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  • Writer's pictureGregg Severson

Leaning into the big year: Least Bittern and Loggerhead Shrike

What does one do when you've just finished a successful Big Half Year? Well, you just keep on birding and see what you can do for a Big Year!

On July 7, I heard that I had been hearing multiple reports of people seeing and hearing a Least Bittern at Wood Lake Nature Center. I went down there to see if I could see one. This is something of a nemesis bird species for me - a few years ago there was a Least Bittern there that everyone was seeing except me. I went multiple times on multiple days and never saw the bird, but every time I didn't go, others would post all of these amazing photos of it. So, I didn't have high expectations when I went to look for this bird. But I was armed with a new tool this time - I learned the call of the Least Bittern and that would give me a much better chance of detecting it. This bird likes to stay in dense stands of marsh vegetation, so it can be very challenging to see it. I got to Wood Lake and started working my way along the eastern shore - looking at the reeds as often as I could and scanning the edges of the reed beds. I worked most of the way down the lake, and then started heading back to the entrance. I saw and heard no sign of a bittern. Then, when I got back to the visitor center, I decided to walk around to their little patch of prairie. From there, I heard a Least Bittern calling from the reeds beyond! There was no chance to see this bird, but I heard it clearly calling multiple times. I did manage to get a recording, but it is a very poor one - the bittern is hard to hear, there is lots of white noise, and, of course, the Red-winged Blackbirds are much louder than the bittern!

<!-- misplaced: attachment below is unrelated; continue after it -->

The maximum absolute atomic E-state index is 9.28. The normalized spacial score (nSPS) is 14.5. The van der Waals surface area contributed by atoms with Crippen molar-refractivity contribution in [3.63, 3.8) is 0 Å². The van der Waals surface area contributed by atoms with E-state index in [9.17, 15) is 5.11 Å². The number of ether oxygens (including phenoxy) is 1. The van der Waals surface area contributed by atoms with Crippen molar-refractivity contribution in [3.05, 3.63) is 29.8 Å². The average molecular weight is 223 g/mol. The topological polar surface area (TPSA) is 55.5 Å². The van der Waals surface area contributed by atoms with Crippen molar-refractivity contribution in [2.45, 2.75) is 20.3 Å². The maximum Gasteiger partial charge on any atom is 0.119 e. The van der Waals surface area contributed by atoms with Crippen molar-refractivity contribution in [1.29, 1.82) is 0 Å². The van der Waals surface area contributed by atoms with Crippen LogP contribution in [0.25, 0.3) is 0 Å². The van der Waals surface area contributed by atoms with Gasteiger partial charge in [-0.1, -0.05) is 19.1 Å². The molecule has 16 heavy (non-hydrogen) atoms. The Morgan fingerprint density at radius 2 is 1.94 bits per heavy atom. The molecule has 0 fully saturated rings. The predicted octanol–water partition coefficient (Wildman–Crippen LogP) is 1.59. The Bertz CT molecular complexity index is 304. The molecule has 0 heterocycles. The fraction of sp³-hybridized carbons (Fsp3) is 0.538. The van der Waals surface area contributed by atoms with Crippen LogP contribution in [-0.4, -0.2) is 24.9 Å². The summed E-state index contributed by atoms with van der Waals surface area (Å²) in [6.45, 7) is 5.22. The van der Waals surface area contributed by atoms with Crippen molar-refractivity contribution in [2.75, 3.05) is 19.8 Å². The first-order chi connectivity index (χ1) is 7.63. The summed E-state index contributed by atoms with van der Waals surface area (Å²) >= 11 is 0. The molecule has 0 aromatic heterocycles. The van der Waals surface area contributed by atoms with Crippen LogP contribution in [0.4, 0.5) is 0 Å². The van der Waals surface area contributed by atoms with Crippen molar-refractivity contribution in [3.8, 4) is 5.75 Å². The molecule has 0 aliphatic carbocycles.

Map of route from home down to Wood Lake, then over past Taft Lake and back home

In early July, I became aware that people had discovered a Loggerhead Shrike that was hanging out at the Dakota County Technical College soccer fields in Rosemount. This is yet another location that is pretty close to work (although on the "wrong" side of work from home), making it a long but feasible day if I tried from work. So, on July 8, I decided to try for the shrike. I biked south from work and when I got along the road where people had reported the shrike, I heard some birds singing, including a Dickcissel! This is a bird that has a rather irruptive distribution pattern in our area. It is common and quite easy to find in the metro some years, and is quite hard some years (I've had them nesting right at work in the "easy" years). This year happened to be a hard year, and I hadn't seen one yet. So, picking one up was a great start to the trip! It wasn't too much later that I spotted the Loggerhead Shrike sitting on top of a soccer goal. This is a species that seems to be around in various areas in Dakota County every year, but the exact spot switches around from year to year. Also, on a statewide basis, this was a very tough year for Loggerheads. A bit later in July, I went birding with Ben Douglas, who has been doing a phenomenal amount of birding throughout the state this year as part of his goal to get 10,000 county ticks in one year), and the DCTC bird was his first Loggerhead Shrike of the year! So that was definitely a quality bird for me to be able to pick up for my big green year!

Loggerhead shrike sitting on a chain-link fence with picnic tables in the background
Not a great picture, but you can tell that is a Loggerhead Shrike sitting on the fence

Route from work down to the DCTC ball fields and back

Miles biked on these trips: 63.1

Miles biked year to date: 1543.7

Species count: 214

My bike birding eBird profile: (Please note that you need a free eBird account to see profiles in eBird)

Fundraising links for the two organizations I am supporting with this green big half year. These causes are really important and they could really use your dollars to do a lot of good!

Friends of Sax-Zim Bog:

National MS Society:

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